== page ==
Victoria said when they arrived at the hospital though, they knew something bad happened. Normally they were taken straight to his hospital bed but this time they were taken into a separate room.

A doctor arrived to inform them that Bob was found without a pulse, but was revived after 20 minutes. They suspected he had an aneurysm and needed to be transferred to Jefferson Hospital.

“I was kind of angry because I thought, ‘All these years he’s had this drug problem he’s struggled with, and an aneurysm is going to be the thing,’” Katie said. But when they arrived at Jefferson, they learned it was in fact an overdose.

Bob was placed on a ventilator and breathing tube, but at around 3 a.m., the family was informed that there was no brain function.

Three years earlier, their mother, Debbie Bauer, was diagnosed with Idiopathic Pulmonary Fibrosis, a terminal disease. As a family, they had discussed end of life care together and had expressed their wishes to each other, so when the doctors gave them the news they already knew what Bob would have wanted.

Katie and Victoria Bauer have dealt with the death of brother Bob, mother Debbie (left) and father Marty (right), all in the last 7 months.

On June 15, Bob was taken off of life support. He was 34 years old. The one good thing that came from this tragedy, Katie said, was Bob’s organs were donated to three individuals. Bob believed strongly in organ donation, and Katie remembers when she got her driver’s license, Bob told her that she should make sure to be an organ donor.

“I think it would have made him happy and as a family, it has brought us a lot of comfort,” she said.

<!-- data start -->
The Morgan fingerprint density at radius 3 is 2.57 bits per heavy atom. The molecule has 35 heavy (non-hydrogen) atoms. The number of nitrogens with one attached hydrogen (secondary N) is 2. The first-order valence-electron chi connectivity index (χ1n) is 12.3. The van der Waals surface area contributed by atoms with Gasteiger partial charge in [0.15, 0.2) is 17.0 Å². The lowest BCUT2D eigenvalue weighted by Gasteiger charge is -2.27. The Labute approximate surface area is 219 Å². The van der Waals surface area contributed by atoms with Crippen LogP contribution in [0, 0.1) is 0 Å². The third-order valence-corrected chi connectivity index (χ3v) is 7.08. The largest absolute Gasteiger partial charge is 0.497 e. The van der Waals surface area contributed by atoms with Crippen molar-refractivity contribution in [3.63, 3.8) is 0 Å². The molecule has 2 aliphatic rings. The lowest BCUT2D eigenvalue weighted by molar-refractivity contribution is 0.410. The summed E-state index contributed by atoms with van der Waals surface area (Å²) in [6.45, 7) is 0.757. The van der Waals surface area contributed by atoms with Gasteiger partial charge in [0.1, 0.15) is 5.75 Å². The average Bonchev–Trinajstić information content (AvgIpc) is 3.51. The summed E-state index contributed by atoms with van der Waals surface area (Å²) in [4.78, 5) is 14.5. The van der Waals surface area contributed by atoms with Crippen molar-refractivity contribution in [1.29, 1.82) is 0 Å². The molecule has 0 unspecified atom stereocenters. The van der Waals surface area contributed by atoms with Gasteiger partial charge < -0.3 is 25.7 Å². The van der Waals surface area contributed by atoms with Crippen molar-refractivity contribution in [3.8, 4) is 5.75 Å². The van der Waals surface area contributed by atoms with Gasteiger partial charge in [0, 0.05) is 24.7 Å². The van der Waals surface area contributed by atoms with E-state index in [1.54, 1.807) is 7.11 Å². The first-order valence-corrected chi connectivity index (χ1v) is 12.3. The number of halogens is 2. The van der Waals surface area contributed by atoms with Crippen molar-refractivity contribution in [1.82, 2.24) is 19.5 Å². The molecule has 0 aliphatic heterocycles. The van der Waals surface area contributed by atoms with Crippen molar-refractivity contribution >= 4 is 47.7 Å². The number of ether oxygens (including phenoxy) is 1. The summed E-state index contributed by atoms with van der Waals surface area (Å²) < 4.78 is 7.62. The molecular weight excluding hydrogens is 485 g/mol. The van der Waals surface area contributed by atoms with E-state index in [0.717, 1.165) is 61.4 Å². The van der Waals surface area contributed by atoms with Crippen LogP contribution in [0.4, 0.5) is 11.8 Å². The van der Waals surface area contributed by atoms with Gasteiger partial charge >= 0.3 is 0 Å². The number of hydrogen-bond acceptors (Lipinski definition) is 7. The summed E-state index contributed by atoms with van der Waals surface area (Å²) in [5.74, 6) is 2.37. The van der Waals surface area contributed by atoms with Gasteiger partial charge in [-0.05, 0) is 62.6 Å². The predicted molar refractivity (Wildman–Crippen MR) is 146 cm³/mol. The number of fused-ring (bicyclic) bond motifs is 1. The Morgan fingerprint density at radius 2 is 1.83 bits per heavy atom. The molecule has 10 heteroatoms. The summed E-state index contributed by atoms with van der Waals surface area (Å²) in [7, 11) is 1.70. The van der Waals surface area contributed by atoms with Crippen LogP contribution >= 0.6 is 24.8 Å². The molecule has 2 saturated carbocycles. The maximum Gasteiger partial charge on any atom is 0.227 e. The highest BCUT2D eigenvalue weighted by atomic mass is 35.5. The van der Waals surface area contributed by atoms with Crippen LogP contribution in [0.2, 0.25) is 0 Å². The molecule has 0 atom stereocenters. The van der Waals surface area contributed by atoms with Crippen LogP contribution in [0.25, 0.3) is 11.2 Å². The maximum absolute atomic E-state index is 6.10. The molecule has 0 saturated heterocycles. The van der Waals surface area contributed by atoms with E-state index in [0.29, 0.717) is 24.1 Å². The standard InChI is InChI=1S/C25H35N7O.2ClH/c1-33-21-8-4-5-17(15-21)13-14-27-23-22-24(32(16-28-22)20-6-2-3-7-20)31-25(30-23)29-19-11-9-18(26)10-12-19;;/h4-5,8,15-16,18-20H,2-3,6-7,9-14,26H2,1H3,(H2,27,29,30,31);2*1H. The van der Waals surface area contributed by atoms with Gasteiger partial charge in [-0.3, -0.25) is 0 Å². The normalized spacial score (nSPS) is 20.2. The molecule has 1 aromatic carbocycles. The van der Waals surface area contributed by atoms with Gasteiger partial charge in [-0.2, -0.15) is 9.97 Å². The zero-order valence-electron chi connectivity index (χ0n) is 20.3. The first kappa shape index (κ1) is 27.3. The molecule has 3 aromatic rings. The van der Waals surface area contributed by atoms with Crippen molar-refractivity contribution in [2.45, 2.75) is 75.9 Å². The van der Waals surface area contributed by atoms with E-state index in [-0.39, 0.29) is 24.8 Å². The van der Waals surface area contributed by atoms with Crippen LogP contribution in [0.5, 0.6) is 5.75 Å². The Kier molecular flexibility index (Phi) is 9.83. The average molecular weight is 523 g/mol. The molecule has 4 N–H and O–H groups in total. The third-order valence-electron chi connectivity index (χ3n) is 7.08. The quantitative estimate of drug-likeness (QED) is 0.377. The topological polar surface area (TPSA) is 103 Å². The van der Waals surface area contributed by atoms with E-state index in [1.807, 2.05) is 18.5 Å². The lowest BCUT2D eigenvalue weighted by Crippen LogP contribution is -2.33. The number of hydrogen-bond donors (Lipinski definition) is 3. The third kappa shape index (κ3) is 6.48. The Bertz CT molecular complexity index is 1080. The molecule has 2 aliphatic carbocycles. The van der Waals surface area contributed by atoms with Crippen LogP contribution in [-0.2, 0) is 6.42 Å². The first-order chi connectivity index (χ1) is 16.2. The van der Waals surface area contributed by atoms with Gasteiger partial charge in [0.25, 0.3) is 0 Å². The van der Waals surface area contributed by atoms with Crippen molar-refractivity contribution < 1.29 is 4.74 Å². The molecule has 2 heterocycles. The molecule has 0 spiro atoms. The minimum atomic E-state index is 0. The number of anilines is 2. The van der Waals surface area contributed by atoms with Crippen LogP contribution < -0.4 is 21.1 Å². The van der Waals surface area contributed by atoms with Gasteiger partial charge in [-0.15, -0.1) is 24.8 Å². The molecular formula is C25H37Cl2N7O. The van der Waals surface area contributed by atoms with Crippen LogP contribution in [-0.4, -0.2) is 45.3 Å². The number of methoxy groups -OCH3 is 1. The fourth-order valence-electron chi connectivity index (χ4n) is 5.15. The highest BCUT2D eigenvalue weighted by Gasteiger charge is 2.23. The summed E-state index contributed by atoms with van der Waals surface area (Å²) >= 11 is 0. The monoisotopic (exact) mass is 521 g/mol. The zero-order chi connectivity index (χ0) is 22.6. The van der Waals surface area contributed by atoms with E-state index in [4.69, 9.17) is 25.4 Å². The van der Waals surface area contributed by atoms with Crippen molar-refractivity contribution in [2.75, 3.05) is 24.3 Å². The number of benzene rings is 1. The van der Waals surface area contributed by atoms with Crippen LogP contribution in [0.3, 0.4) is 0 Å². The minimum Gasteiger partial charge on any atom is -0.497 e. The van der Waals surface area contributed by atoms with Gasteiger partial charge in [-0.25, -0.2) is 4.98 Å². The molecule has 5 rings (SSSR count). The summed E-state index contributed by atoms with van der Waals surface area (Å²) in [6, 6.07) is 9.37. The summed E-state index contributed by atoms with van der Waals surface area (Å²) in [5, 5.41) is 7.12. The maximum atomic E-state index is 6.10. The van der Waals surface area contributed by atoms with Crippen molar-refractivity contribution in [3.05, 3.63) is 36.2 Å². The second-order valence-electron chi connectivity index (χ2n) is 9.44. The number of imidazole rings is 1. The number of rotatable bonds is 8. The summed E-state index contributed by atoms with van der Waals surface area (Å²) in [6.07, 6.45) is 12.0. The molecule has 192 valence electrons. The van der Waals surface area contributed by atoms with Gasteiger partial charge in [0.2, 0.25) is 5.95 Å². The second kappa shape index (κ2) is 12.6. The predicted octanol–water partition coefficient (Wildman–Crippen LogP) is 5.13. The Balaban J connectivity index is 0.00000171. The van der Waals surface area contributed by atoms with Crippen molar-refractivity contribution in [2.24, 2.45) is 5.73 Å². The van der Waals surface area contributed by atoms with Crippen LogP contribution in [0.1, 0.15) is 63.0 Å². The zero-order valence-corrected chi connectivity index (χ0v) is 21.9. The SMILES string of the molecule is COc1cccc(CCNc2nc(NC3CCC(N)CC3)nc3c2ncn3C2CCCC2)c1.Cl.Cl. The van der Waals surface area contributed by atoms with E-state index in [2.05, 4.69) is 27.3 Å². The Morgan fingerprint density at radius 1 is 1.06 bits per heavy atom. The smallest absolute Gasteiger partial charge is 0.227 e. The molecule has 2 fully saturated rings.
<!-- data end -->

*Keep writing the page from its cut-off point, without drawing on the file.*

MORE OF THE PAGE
Victoria said Bob’s death was incredibly hard for their parents.

“They both said it was the hardest thing they ever went through,” Victoria said, but her mother encouraged them all to persevere. “She said it’s obviously very difficult, but life goes on and you have to go on with it. You don’t really have a choice.”

That’s the person Debbie was, they said. Debbie was diagnosed with IPF in 2013, a disease in which the tissue in the lungs becomes scarred over time and the lungs can not properly move oxygen to other parts of the body. There is no known cause of IPF, and there is no cure. The prognosis, according to the National Institutes on Health, is 3 to 5 years.

Debbie, a board-certified pharmacy technician, didn’t take her diagnosis laying down, her daughters said. Immediately, she became an advocate for IPF patients and would spend a lot of time consoling other patients in chatrooms.

Within a month after Bob’s death, Debbie had an exasperation of her disease. The summer prior, she lost her leg to a blood clot and for years suffered from the complications of the disease.

Shortly after being released from the hospital, Debbie fell and cracked a rib and was readmitted. After being admitted into a long-term care facility, she returned to Temple Hospital where the family learned her disease had progressed.

“She had made it clear what her wishes were, and she was more concerned about quality of life over quantity,” Katie said. They planned to begin palliative care to make her as comfortable as possible.

Katie and Victoria Bauer have dealt with the death of brother Bob (pictured above), mother Debbie and father Marty, all in the last 7 months.

On Oct. 24, Marty, Victoria and Katie were at the hospital with her when the nurses suggested they get something to eat while they cleaned Debbie up.